c. The Snæfellsnes Penninsula, which includes: Snæfellsnes National Park (birding cliffs), the iconic Kirkjukfell peak (as seen in The Secret Life Of Walter Mitty in the background when Ben Stiller is in the bike riding scene), the basalt columns of Ytri-Raudamellur and the Glanni Paradise waterfall (among many other spots).
d. Vik and Jokulsarlon. When I originally planned the trip, there was a third base camp, which was supposed to be in the south. However, a lack of lodging forced us to rethink the idea. In any event, the road from Hafnarfjordur to Hauganes in the north may come in the form of a counterclockwise loop around the south or it may come from a clockwise route (much shorter) towards the north (and vice versa on the way back). My guess is, the weather will dictate the route. However, we do have a rather long day trip planned to one of the most sought after destinations – the iceberg filled Jokulsarlon Lagoon. The town of Hofn – just east – is the furthest reaches of the split in the country we had decided on. This part of Iceland also features the black sand beaches near Vik and a plethora of spectacular waterfalls.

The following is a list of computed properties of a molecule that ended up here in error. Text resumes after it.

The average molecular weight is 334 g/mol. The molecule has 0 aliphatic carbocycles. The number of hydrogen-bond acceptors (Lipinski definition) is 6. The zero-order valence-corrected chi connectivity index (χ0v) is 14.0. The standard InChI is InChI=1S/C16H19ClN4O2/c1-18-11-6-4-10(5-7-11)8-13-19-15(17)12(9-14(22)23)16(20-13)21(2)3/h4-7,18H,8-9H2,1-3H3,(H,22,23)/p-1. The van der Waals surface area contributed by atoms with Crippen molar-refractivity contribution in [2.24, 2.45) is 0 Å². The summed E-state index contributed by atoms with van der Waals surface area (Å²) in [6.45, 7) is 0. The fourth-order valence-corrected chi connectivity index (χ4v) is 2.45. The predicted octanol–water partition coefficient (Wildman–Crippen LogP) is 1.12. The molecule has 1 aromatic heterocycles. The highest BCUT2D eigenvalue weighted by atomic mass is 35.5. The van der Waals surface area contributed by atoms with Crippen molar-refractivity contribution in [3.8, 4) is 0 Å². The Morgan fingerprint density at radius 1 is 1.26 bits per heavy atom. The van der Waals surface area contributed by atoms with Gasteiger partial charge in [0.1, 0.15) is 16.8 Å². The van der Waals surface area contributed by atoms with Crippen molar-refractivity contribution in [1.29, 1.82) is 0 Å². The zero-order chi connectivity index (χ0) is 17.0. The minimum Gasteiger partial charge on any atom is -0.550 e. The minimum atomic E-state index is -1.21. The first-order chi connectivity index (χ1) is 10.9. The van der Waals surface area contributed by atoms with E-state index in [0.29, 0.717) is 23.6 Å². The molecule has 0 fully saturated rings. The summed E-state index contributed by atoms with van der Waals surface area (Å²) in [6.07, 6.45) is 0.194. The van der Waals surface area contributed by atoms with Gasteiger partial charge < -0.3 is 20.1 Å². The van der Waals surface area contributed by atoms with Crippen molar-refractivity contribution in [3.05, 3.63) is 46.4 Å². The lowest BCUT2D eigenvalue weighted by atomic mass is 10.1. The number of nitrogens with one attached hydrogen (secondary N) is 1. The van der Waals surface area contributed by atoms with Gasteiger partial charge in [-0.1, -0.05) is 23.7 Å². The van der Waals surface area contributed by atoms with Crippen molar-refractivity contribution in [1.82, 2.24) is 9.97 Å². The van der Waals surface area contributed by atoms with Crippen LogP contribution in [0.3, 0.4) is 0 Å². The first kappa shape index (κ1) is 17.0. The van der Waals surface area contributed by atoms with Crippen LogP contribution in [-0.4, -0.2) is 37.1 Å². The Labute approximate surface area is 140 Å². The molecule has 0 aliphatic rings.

e. A touch of the West Fjords. My wife wants to visit the West Fjords section for the spectacular birding cliffs of Látrabjarg. While most of this part of Iceland will remain undiscovered on this trip, I do want to make a run at Látrabjarg at least. It is the westernmost point of Iceland and a long road trip.
For the second half of the trip, we are staying in the small village of Hauganes, which features what looks to be a spectacular whale watching cruise company at whales.is.
Some of the day trips for Days 6-10 include:
a. Lake Myvatn. Even before Husavik and Akureyri, Lake Myvatn is tops the list of places we want to see in the North. Dimmuborgir’s craggy lava formations, Krafla’s crater and the psuedo-craters in the south are bound to be the highlights of the entire trip.